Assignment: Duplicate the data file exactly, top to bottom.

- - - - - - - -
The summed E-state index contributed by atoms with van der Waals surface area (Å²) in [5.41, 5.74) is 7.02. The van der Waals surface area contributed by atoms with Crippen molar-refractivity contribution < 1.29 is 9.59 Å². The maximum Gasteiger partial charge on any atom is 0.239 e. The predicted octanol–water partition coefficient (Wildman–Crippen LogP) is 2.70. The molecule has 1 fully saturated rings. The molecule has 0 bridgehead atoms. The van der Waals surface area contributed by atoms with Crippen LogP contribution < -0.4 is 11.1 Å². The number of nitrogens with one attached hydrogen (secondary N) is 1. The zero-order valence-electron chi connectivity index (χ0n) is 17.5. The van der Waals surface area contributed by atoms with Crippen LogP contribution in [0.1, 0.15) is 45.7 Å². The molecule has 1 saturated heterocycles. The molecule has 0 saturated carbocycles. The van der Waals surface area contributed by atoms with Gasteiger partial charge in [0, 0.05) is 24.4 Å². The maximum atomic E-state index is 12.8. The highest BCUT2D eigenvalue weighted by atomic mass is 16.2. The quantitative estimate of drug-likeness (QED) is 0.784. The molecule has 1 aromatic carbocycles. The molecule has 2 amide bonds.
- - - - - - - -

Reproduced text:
The summed E-state index contributed by atoms with van der Waals surface area (Å²) in [5.41, 5.74) is 7.02. The van der Waals surface area contributed by atoms with Crippen molar-refractivity contribution < 1.29 is 9.59 Å². The maximum Gasteiger partial charge on any atom is 0.239 e. The predicted octanol–water partition coefficient (Wildman–Crippen LogP) is 2.70. The molecule has 1 fully saturated rings. The molecule has 0 bridgehead atoms. The van der Waals surface area contributed by atoms with Crippen LogP contribution < -0.4 is 11.1 Å². The number of nitrogens with one attached hydrogen (secondary N) is 1. The zero-order valence-electron chi connectivity index (χ0n) is 17.5. The van der Waals surface area contributed by atoms with Crippen LogP contribution in [0.1, 0.15) is 45.7 Å². The molecule has 1 saturated heterocycles. The molecule has 0 saturated carbocycles. The van der Waals surface area contributed by atoms with Gasteiger partial charge in [0, 0.05) is 24.4 Å². The maximum atomic E-state index is 12.8. The highest BCUT2D eigenvalue weighted by atomic mass is 16.2. The quantitative estimate of drug-likeness (QED) is 0.784. The molecule has 1 aromatic carbocycles. The molecule has 2 amide bonds.